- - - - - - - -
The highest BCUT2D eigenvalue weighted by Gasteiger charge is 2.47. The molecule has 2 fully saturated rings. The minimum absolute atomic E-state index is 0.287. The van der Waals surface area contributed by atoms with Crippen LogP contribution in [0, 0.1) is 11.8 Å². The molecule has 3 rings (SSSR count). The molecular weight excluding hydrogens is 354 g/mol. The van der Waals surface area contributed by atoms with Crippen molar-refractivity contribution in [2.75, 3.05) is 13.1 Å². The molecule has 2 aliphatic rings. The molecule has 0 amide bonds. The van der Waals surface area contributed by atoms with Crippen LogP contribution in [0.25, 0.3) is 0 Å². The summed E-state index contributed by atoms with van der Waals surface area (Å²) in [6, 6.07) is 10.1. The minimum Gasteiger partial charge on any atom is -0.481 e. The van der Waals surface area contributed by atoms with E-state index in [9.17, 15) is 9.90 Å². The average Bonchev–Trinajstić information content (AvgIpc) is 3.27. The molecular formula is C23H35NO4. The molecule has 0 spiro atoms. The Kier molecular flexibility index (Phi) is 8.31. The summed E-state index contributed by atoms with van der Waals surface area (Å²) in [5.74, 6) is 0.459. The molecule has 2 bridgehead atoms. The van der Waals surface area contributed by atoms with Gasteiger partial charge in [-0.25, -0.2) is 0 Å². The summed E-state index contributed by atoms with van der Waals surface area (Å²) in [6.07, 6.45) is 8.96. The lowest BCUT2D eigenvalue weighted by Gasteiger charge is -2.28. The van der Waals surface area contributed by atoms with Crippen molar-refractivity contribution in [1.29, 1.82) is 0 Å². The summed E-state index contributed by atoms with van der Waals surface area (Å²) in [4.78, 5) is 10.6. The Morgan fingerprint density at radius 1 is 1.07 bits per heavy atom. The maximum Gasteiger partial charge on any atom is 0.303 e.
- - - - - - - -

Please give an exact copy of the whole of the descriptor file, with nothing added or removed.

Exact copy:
The highest BCUT2D eigenvalue weighted by Gasteiger charge is 2.47. The molecule has 2 fully saturated rings. The minimum absolute atomic E-state index is 0.287. The van der Waals surface area contributed by atoms with Crippen LogP contribution in [0, 0.1) is 11.8 Å². The molecule has 3 rings (SSSR count). The molecular weight excluding hydrogens is 354 g/mol. The van der Waals surface area contributed by atoms with Crippen molar-refractivity contribution in [2.75, 3.05) is 13.1 Å². The molecule has 2 aliphatic rings. The molecule has 0 amide bonds. The van der Waals surface area contributed by atoms with Crippen LogP contribution in [0.25, 0.3) is 0 Å². The summed E-state index contributed by atoms with van der Waals surface area (Å²) in [6, 6.07) is 10.1. The minimum Gasteiger partial charge on any atom is -0.481 e. The van der Waals surface area contributed by atoms with E-state index in [9.17, 15) is 9.90 Å². The average Bonchev–Trinajstić information content (AvgIpc) is 3.27. The molecular formula is C23H35NO4. The molecule has 0 spiro atoms. The Kier molecular flexibility index (Phi) is 8.31. The summed E-state index contributed by atoms with van der Waals surface area (Å²) in [5.74, 6) is 0.459. The molecule has 2 bridgehead atoms. The van der Waals surface area contributed by atoms with Gasteiger partial charge in [-0.25, -0.2) is 0 Å². The summed E-state index contributed by atoms with van der Waals surface area (Å²) in [6.07, 6.45) is 8.96. The lowest BCUT2D eigenvalue weighted by Gasteiger charge is -2.28. The van der Waals surface area contributed by atoms with Crippen molar-refractivity contribution in [1.29, 1.82) is 0 Å². The summed E-state index contributed by atoms with van der Waals surface area (Å²) in [4.78, 5) is 10.6. The Morgan fingerprint density at radius 1 is 1.07 bits per heavy atom. The maximum Gasteiger partial charge on any atom is 0.303 e.